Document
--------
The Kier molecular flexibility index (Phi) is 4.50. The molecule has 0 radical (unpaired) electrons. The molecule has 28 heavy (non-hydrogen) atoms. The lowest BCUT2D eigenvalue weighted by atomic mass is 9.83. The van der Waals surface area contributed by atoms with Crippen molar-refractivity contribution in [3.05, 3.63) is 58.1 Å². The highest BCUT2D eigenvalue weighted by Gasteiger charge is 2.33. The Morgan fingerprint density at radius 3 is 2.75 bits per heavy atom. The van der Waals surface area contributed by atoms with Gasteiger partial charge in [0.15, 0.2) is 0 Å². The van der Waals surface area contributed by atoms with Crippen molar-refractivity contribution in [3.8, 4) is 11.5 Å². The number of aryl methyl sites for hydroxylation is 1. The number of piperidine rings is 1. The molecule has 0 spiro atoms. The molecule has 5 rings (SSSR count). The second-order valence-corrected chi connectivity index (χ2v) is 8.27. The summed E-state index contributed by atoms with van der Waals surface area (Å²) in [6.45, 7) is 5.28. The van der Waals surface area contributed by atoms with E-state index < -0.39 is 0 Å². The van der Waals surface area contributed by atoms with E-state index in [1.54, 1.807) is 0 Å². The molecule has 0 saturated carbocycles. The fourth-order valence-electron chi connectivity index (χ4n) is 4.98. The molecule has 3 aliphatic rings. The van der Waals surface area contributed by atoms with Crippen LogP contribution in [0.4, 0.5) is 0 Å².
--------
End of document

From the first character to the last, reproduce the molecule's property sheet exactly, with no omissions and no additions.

The Kier molecular flexibility index (Phi) is 4.50. The molecule has 0 radical (unpaired) electrons. The molecule has 28 heavy (non-hydrogen) atoms. The lowest BCUT2D eigenvalue weighted by atomic mass is 9.83. The van der Waals surface area contributed by atoms with Crippen molar-refractivity contribution in [3.05, 3.63) is 58.1 Å². The highest BCUT2D eigenvalue weighted by Gasteiger charge is 2.33. The Morgan fingerprint density at radius 3 is 2.75 bits per heavy atom. The van der Waals surface area contributed by atoms with Gasteiger partial charge in [0.15, 0.2) is 0 Å². The van der Waals surface area contributed by atoms with Crippen molar-refractivity contribution in [3.8, 4) is 11.5 Å². The number of aryl methyl sites for hydroxylation is 1. The number of piperidine rings is 1. The molecule has 0 spiro atoms. The molecule has 5 rings (SSSR count). The second-order valence-corrected chi connectivity index (χ2v) is 8.27. The summed E-state index contributed by atoms with van der Waals surface area (Å²) in [6.45, 7) is 5.28. The van der Waals surface area contributed by atoms with E-state index < -0.39 is 0 Å². The van der Waals surface area contributed by atoms with E-state index in [1.54, 1.807) is 0 Å². The molecule has 0 saturated carbocycles. The fourth-order valence-electron chi connectivity index (χ4n) is 4.98. The molecule has 3 aliphatic rings. The van der Waals surface area contributed by atoms with Crippen LogP contribution in [0.4, 0.5) is 0 Å².